Creating the new schooling paradigm: Educational technology policy priorities, Part 1 [due date: Jan. 20]
Scott McLeod, J.D., Ph.D., is an Associate Professor of Educational Leadership at the University of Kentucky. He also is the Founding Director of the UCEA Center for the Advanced Study of Technology Leadership in Education (CASTLE), the nation’s only academic center dedicated to the technology needs of school administrators, and was a co-creator of the wildly popular video series, Did You Know? (Shift Happens). He has received numerous national awards for his technology leadership work, including recognitions from the cable industry, Phi Delta Kappa, and the National School Boards Association. In Spring 2011 he was a Visiting Canterbury Fellow at the University of Canterbury in New Zealand. Dr. McLeod blogs regularly about technology leadership issues at Dangerously Irrelevant and Mind Dump, and occasionally at The Huffington Post. He can be reached at scottmcleod.net.
2. Leverage education technology as a gateway for college and career readiness. Last year, President Obama established a national goal of producing the highest percentage of college graduates in the world by the year 2020. To achieve this goal in the next 10 years, we must embrace new instructional approaches that both increase the college-going rates and the high school graduation rates. By effectively engaging learning through technology, teachers can demonstrate the relevance of 21st century education, keeping more children in the pipeline as they pursue a rigorous, interesting and pertinent PK-12 public education.
6. Leverage technology to scale improvement. Through federal initiatives such as i3 grants, school districts across the nation are being asked to scale up current school improvement efforts to maximize reach and impact. School districts that have successfully led school turnaround and improvement efforts recognize that education technology is one of the best ways to accelerate reform, providing the immediate tools to ensure that all teachers and students have access to the latest innovative instructional pathways. If we are serious about school improvement, we must be serious about education technology.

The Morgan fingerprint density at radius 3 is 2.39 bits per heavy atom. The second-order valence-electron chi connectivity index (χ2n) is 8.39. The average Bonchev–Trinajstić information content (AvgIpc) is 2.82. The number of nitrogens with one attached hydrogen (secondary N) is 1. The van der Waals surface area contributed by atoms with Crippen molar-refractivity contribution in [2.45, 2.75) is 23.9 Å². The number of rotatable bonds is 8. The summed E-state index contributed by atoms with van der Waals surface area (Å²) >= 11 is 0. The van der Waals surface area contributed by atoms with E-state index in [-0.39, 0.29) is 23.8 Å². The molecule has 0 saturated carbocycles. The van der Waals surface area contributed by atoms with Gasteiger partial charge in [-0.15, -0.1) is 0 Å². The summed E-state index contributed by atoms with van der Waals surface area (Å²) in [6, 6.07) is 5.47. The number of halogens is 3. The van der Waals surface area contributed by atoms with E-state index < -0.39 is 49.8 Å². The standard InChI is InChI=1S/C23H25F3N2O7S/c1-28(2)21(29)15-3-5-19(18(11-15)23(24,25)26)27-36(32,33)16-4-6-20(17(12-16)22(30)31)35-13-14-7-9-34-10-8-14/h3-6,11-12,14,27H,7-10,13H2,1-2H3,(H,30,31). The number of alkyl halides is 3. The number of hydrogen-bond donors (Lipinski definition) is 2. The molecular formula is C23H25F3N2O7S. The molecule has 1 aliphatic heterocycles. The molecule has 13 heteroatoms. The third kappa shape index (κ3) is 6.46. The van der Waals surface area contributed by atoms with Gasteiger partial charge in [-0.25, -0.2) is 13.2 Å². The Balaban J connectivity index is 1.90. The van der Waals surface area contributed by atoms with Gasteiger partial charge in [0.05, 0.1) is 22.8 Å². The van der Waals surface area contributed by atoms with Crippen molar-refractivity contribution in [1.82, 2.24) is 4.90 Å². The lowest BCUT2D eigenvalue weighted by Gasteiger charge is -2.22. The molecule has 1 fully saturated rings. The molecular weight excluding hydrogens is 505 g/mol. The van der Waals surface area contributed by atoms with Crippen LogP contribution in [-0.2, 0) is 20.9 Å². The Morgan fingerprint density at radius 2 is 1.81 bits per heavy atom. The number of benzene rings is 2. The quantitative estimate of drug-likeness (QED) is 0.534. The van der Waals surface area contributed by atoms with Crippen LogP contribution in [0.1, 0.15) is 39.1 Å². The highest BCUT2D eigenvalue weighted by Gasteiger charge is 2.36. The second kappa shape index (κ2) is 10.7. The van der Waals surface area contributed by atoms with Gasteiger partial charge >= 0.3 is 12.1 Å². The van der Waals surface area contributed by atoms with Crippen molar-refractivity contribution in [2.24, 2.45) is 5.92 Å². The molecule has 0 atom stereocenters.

10. Promote global digital citizenship. In recent years, we have seen the walls that divide nations and economies come down and, of necessity, we've become focused on an increasingly competitive and flat world. Education technology is the great equalizer in this environment, breaking down artificial barriers to effective teaching and learning, and providing new reasons and opportunities for collaboration. Our children are held to greater scrutiny when it comes to learning and achievement compared to their fellow students overseas. We in turn must ensure that all students have access to the best learning technologies.
Those all sound great to me, but I confess that I need to think further about what these would look like in terms of specific legislation or policy initiatives that would be implemented. In other words, for what would we ask legislators and policymakers in order to make these happen?
Ask your legislator
Here in Iowa we’ve been having our own conversations about legislative and policy initiatives for which educators, school board members, business leaders, and others should be advocating. We may not know what the future of schooling is going to look like, but I think we can already identify at least some of what the key building blocks and policy levers are going to be. Here’s a quick list, in no particular order, of some things that we’ve been discussing:
Okay, your turn
You’ve seen our list and ISTE’s. What would you add / change / delete? Contribute your ideas by January 20 and I’ll make a new list that we can collectively rank order in Part 2 of this series. Thanks for participating!
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